From the Crikey grapevine, the latest tips and rumours …
He could be a New Man. Well, it’s Friday so some silliness is allowed here at Tips. Crikey is delighted with the enterprising blogger who contacted Queensland Premier Campbell Newman urging him to grow facial hair. “I am writing out of curiosity and in the hope that you may offer your perspective on the following question: Have you considered growing a beard?” our blogger asked. He went on to note that he wore a beard himself, and outlined some of the benefits. Here is the Premier’s response:
Crikey dashed off an urgent media request to the Premier’s office and we can confirm the letter is genuine. Naturally, Tips is burning with curiosity to see photographs of Newman’s hirsute days. Come to that, we’d love to see your photographs of any senior pollie’s more youthful days — extra points for perms, outrageous facial hair and dated fashion. Email us your photographs here (or you can snail mail them to the address on our website). Photographs of this Crikey reporter from the 1980s will not be accepted.
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PM safe in Bali. We don’t know why Indonesia first claimed then retracted that there was a serious and credible threat to Australians visiting Bali for the 10th anniversary of the bombings. However, Tips hears the ADF has left nothing to chance with significant and highly skilled personnel in place for discreet security of their own — not just the usual PM’s entourage. We also hear the relationship between the ADF and Indonesia is better than ever … as long as everybody keeps their media messages straight.
Melbourne Festival opening bombs badly. Hardcore theatre-goers like Alison Croggon couldn’t recall ever seeing so many walkouts during a show. Dutch contemporary opera After Life hasn’t been reviewed yet, but take it from us, it stinks. And as the opening gala of the Melbourne Festival — one of the country’s leading arts events, funded with buckets from the Victorian government — that makes it an unmitigated disaster. Crikey spies confirm the high walkout rate at the Regent Theatre last night and the decidedly lukewarm applause for the imported cast and outgoing Melbourne Festival artistic director Brett Sheehy, who barely had time to take to the stage before the clapping died down. There will be plenty of arty types — and government figures — asking questions today.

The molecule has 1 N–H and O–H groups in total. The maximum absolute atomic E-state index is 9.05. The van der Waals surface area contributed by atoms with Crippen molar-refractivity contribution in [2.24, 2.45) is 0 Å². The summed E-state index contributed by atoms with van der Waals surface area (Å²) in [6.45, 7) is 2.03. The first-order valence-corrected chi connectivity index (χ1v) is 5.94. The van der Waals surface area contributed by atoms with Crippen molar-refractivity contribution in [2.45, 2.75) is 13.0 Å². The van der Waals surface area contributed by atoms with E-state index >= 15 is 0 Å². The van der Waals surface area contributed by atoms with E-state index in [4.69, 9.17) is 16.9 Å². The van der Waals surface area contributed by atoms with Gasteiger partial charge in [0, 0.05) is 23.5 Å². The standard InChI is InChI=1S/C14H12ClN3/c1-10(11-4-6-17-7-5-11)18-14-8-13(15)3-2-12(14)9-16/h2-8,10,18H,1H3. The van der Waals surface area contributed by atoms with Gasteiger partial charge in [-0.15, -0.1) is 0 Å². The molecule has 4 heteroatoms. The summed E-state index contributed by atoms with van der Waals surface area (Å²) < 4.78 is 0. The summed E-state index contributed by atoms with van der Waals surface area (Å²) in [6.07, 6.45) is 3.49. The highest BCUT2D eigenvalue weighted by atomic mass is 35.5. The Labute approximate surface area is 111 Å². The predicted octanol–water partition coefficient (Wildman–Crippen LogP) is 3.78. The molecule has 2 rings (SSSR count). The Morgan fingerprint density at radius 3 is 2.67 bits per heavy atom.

Read all about it! Tips mused yesterday on the practice of editors giving newspapers away to boost sagging circulation offers (some McDonald’s customers are being given a free Daily Telegraph with their greasy feed). We’ve heard back from people getting a free Tele or The Canberra Times with their vegetables at Tom’s at Canberra’s Belconnen markets, while Qantas fliers still get The Weekend Australian and the Sun Herald at some domestic terminals. “Does anyone buy a newspaper any more?” one of our tipsters lamented.
Another tipster reckons this, of our tip that McDonald’s was giving away free papers:
“The Macca papers will be added to the audit figures, also the supermarkets run the free papers through the cash register and it gets noted as a sale but the price is then deducted from the total sale.”
We’re interested on whether there’s a minimum spend to get your complimentary paper. Anyone tried buying one apple (or one 30 cent Maccas cone) to see if you get a free paper (“value” at least $1)? Any would-be investigative reporters can cut their teeth on this task — let us know how you get on.
Nine deadline looms. The deadline for the fate of Nine Entertainment and its major asset, the Nine Network, is Tuesday, meaning a busy weekend for the various parties to the dispute and their advisers. An increasingly involved party not mentioned in dispatches is US entertainment giant Warner Brothers, the Nine Network’s biggest supplier of TV programs (think The Big Bang Theory, CSI, Two and A Half Men, 2Broke Girls) and others. It is said to have briefed Australian lawyers on the Nine Entertainment debt talks and what they could mean.
Could receivership at Nine end this deal if a receiver reckons the deal is “onerous”? Without Warner, Nine has huge holes in its schedules in the channels Gem and GO. Could a receiver try and claw back Nine’s share of the $90 million advance payment (or stop it if it has not yet been made), which the Australian Rugby League Commission demanded as an upfront payment on the new broadcast contract starting in 2013?